Maternity quickie

In my first two pregnancies I had very little money for specialized maternity clothes, and got by largely on sundresses and gigantic overalls (having summer babies helped). So I never got to try out several popular maternity features—the tall jersey top for jeans and other pants, for one, and this gathered-front style shirt, for another. It seemed like a pretty simple hack, but never having an original garment to examine, I wasn’t sure. But when I read the hack instructions on the Maternity Sewing website’s blog, they were even simpler than I had imagined, and I really wanted to give it a try.

The fabric is a leftover from an old Fabricland project (a Gertie/Butterick B6031 slip) and is allegedly an organic cotton (I say allegedly because the fabric originally arrived labeled as “organic bamboo”, which it obviously was not. We got the correction a few days later but I remain dubious of the supplier’s competence). It’s not very thick, but supremely stretchy and comfy.

Well, I managed to stuff up the hack: can you see the chalked line where I was supposed to be removing the waist shaping, but just cut along the original pattern instead? The good news is thanks to the wonderful properties of spandex the resultant tank top works just fine anyway; I also didn’t go up a size or two as per the recommendations. My base was the Tuesday Stitches Tropo Camisole (it just occurred to me that Erin of Tuesday Stitches is one of the founders of Maternity Sewing). I just picked it because this has been my go-to tank top/cami pattern since its release last year. So basically all I did was extend the bottom of the front by five or six inches, and gather that to match the back.

I did include a simple shelf bra made out of self-fabric. It’s not super supportive (did I mention this is really stretchy fabric?) but in a world where none of my bras currently fit (and I’m not likely to take up jogging or trampoline in the near future) it does the trick. It took a bit of futzing to get the length right, but I’m pretty happy with it now.

I should confess that it’s not entirely done, and I’ve been wearing it all day anyway. I need to shorten the straps a bit and decide how I want to hem it.

All in all I’m really happy, though. This was a simple project, a simple modification, and its produced a very comfy, easy-to-wear garment. I don’t know that I need a million of them, but one or two to get me through the summer probably wouldn’t be amiss. I don’t want to create a massive maternity-specific wardrobe that won’t adapt after, but I also don’t want to feel like I’m wearing the same two or three sacks again and again. (See above about my first two maternity wardrobes)

I guess at some point I should try making baby clothes. I’m really not feeling it though.

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Class Samples: Ogden Cami

Verdict: Surprisingly delightful

So the Ogden Cami, by True Bias, has to be about as well known as the Grainline Archer, as an indie pattern archetype. It’s simple, elegant, and seems to always look amazing. On the other hand, it’s SO simple, I always figured I had something (probably several somethings) with very similar lines. And I probably do, but I highly doubt they have the subtle bust shaping in the side seams it turns out this pattern has. And the gentle V neckline really is basically perfect.

Apparently I should’ve pressed a little better, but it’s rayon. It’s going to wrinkle.

Can you see my French seam at the side? No? Oh well. They turned out very nice indeed. In fact, the only thing I used the serger for on this make was the bottom of the half-lining.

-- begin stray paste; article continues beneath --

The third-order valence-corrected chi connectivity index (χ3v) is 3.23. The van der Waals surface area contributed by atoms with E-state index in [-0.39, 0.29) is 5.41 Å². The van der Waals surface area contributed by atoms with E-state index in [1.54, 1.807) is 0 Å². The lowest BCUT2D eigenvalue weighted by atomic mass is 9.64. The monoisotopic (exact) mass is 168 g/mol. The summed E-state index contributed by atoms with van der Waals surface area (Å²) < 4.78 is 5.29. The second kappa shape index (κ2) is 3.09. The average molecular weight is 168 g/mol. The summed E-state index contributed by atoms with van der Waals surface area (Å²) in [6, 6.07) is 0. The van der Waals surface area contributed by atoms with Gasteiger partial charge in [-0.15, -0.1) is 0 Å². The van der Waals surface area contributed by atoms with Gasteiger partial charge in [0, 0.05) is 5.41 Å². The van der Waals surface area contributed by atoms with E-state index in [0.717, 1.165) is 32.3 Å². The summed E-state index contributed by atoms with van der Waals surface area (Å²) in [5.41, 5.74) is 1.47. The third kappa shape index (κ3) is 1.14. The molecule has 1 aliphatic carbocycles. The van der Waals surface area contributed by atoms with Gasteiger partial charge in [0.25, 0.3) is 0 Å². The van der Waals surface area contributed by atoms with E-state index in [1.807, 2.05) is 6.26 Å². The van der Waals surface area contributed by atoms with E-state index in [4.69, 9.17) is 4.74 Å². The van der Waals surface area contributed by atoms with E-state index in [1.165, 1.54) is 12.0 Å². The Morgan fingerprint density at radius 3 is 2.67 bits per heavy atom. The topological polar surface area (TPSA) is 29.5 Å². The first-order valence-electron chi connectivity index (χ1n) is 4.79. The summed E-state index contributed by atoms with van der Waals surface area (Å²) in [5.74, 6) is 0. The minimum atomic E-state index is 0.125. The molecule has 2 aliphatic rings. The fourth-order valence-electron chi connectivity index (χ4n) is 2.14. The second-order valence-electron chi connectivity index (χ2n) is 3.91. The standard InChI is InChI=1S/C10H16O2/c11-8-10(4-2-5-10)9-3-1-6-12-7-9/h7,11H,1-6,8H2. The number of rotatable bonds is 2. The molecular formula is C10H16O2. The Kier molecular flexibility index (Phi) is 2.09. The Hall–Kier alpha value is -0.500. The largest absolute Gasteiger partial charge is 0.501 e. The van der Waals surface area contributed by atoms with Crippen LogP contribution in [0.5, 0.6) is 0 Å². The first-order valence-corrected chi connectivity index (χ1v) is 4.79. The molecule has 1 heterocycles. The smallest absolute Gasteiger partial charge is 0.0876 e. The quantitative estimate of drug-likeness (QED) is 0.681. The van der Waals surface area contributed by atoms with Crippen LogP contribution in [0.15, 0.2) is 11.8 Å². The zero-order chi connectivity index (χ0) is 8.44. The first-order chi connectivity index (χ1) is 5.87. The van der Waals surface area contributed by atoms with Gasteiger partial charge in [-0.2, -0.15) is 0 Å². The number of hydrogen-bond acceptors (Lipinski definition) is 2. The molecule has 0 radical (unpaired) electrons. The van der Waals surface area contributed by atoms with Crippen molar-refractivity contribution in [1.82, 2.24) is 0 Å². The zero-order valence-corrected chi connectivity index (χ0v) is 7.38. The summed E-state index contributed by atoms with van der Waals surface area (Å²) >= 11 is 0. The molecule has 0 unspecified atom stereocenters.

I made a straight size 8, which accommodates both my current bust and my current belly surprisingly well. I didn’t even have to shorten the shoulder straps.

I did experiment with cutting out the pattern with my rotary cutter, basically my first attempt at such a feat. I am not particularly adept at it, so I don’t think I was really any better off than cutting with scissors, but it’s definitely something I’m willing to play around more with, at least for things that are small enough to fit on my cutting mat. I used a ruler to help me cut out the rectangles for the shoulder straps, and that was definitely a win.

You can barely even see my sixteen-week-pregnant belly!

I can actually see making this again, and even again and again. It’s small and simple enough to make as a gift, and it’s a great way to use a tiny amount of an exquisite fabric. Also simple enough that the annoyance of working with a slippery or shifty fabric doesn’t become totally overwhelming. And while I know some people find the half-lining odd, I like it as a compromise between a full lining, which could be hot and bulky in a summery top, and no lining, which can have show-through issues in some light-weight fabrics.

Because it’s virtually impossible to tell the front from the back of this pattern (either in construction or once it’s finished), I hunted along the printed selvedge of this Art Gallery Fabrics rayon for a good chunk, and cut out the bit that said “Legendary” to make a tag. My pinking shears are terrible and kind of made a mess of the edges, but I’m sure after a wash it’ll all be much the same anyway.

Anyway, I’m definitely charmed by this pattern, and excited to be teaching a class on it this summer. It’s simple enough for a beginner, but also a great opportunity to level up your skills working with fine finishes or a trickier fabric. I’m very tempted to go digging through my seldom-touched “fine fabrics” for the next version….

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Does this dress make me look pregnant?

I gotta tell ya, there’s a level at which I REALLY enjoy the few moments of life when that isn’t a relevant question. Because quite a few of my favourite styles of clothing, um, make me look pregnant. Even when I’m not. I love empire-waisted dresses, including ones with gathered skirts. So, while pregnant seemed like the perfect chance to indulge that love.